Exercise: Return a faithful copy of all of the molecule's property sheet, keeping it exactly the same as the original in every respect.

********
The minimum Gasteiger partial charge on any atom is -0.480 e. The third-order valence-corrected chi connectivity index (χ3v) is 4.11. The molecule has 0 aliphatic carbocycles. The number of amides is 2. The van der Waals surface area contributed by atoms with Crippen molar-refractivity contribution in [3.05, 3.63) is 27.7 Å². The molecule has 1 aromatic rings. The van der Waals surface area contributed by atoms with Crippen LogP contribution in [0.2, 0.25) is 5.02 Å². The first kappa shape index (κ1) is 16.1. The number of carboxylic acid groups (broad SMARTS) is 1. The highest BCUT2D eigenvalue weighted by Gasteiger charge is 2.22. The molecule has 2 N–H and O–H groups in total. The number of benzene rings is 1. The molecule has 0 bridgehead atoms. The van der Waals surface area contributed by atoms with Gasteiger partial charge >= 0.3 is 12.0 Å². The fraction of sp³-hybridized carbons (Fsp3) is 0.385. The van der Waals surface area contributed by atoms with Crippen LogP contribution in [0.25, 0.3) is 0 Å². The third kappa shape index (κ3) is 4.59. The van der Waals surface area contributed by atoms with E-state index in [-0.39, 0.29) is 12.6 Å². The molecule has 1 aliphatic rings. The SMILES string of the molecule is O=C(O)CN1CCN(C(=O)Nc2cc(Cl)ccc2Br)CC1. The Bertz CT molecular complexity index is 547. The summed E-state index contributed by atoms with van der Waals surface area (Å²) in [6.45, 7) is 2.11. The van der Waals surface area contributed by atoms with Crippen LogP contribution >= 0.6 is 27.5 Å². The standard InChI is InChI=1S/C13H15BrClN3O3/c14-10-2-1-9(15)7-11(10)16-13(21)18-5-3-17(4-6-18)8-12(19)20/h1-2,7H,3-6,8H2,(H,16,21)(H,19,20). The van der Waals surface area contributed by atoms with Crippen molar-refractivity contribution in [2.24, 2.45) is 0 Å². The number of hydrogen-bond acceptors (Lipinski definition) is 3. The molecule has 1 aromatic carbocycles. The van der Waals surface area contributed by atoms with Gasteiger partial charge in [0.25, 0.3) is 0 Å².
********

The minimum Gasteiger partial charge on any atom is -0.480 e. The third-order valence-corrected chi connectivity index (χ3v) is 4.11. The molecule has 0 aliphatic carbocycles. The number of amides is 2. The van der Waals surface area contributed by atoms with Crippen molar-refractivity contribution in [3.05, 3.63) is 27.7 Å². The molecule has 1 aromatic rings. The van der Waals surface area contributed by atoms with Crippen LogP contribution in [0.2, 0.25) is 5.02 Å². The first kappa shape index (κ1) is 16.1. The number of carboxylic acid groups (broad SMARTS) is 1. The highest BCUT2D eigenvalue weighted by Gasteiger charge is 2.22. The molecule has 2 N–H and O–H groups in total. The number of benzene rings is 1. The molecule has 0 bridgehead atoms. The van der Waals surface area contributed by atoms with Gasteiger partial charge >= 0.3 is 12.0 Å². The fraction of sp³-hybridized carbons (Fsp3) is 0.385. The van der Waals surface area contributed by atoms with Crippen LogP contribution in [0.25, 0.3) is 0 Å². The third kappa shape index (κ3) is 4.59. The van der Waals surface area contributed by atoms with E-state index in [-0.39, 0.29) is 12.6 Å². The molecule has 1 aliphatic rings. The SMILES string of the molecule is O=C(O)CN1CCN(C(=O)Nc2cc(Cl)ccc2Br)CC1. The Bertz CT molecular complexity index is 547. The summed E-state index contributed by atoms with van der Waals surface area (Å²) in [6.45, 7) is 2.11. The van der Waals surface area contributed by atoms with Crippen LogP contribution >= 0.6 is 27.5 Å². The standard InChI is InChI=1S/C13H15BrClN3O3/c14-10-2-1-9(15)7-11(10)16-13(21)18-5-3-17(4-6-18)8-12(19)20/h1-2,7H,3-6,8H2,(H,16,21)(H,19,20). The van der Waals surface area contributed by atoms with Crippen molar-refractivity contribution in [2.24, 2.45) is 0 Å². The number of hydrogen-bond acceptors (Lipinski definition) is 3. The molecule has 1 aromatic carbocycles. The van der Waals surface area contributed by atoms with Gasteiger partial charge in [0.25, 0.3) is 0 Å².